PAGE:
Congress to Look Closer at Police Militarization After Ferguson

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Boise Police Department's mine resistant ambush protected vehicle. - HARRISON BERRY
  • Harrison Berry
  • Boise Police Department's mine resistant ambush protected vehicle.

The U.S. Senate is taking police militarization more seriously in the wake of events in Ferguson, Mo.—

National Public Radio reports the Senate is looking ahead to its first congressional hearing in which those events will be discussed in connection with tightening Washington's grip on what military hardware goes to which police departments.

Sen. Claire McCaskill (D-Missouri) will lead a hearing of the Homeland Security and Governmental Affairs Committee and has called on Ferguson's police force to demilitarize. In the wake of the August shooting death of Michael Brown, an unarmed 19-year-old African-American man suspected of shoplifting, police squared off against protesters with tear gas, armored personnel carriers, rubber bullets, heavy body armor and semi-automatic weapons.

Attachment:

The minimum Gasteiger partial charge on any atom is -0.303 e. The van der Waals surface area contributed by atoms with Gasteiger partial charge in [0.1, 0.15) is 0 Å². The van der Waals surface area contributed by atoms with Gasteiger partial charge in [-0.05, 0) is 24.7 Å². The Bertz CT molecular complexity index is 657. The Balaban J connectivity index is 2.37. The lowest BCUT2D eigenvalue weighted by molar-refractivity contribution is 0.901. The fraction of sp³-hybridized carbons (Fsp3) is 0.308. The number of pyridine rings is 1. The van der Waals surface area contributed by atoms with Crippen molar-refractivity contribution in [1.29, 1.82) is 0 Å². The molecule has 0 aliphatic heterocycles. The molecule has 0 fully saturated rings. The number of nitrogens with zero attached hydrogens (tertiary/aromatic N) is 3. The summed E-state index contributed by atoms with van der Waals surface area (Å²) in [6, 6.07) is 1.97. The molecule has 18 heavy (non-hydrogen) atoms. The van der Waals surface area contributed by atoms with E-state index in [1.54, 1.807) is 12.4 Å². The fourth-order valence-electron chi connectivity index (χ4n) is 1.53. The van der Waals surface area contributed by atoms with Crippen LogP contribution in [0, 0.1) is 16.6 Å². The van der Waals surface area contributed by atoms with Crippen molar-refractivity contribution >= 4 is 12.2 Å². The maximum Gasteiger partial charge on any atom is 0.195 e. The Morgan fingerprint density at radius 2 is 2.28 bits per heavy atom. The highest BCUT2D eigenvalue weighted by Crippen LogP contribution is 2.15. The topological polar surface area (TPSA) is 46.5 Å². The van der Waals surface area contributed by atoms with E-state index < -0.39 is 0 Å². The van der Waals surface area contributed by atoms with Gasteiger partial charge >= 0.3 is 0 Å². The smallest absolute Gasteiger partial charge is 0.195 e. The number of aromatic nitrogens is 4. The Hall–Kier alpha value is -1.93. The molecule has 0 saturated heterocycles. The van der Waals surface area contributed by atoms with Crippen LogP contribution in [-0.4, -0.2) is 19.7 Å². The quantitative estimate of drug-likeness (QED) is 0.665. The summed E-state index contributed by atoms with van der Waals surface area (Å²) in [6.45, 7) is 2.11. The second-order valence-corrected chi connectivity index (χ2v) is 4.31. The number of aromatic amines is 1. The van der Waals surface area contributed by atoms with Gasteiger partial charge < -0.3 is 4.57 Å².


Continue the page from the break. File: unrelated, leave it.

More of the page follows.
McCaskill also questions the Pentagon, the Justice Department, Homeland Security and the Department of Defense—agencies with programs that funnel military materiel to law enforcement agencies across the country. She would also like to see more oversight of how the items are used and said police should wear body cameras to ensure accountability. The 1033 Program pairs police with MRAPs, helicopters, semi-automatic rifles, pistols, body armor, grenade launchers and other gear. The ACLU has chimed in to say the Department of Defense needs to keep better tabs on the materiel distributed through the 1033 Program, which was designed to assist in the wars on drugs and terror, 

"We think Congress could require the Defense Department to do much more extensive reporting on the transfers of weapons through the 1033 Program and, even more importantly, on the use of the weapons that are transferred through the 1033 Program," the ACLU's Kara Dansky told NPR.

In the Sept. 10 edition of Boise Weekly, we wrote about some of the military hardware now in the hands of local law enforcement and the different philosophies governing its deployment across the Treasure Valley.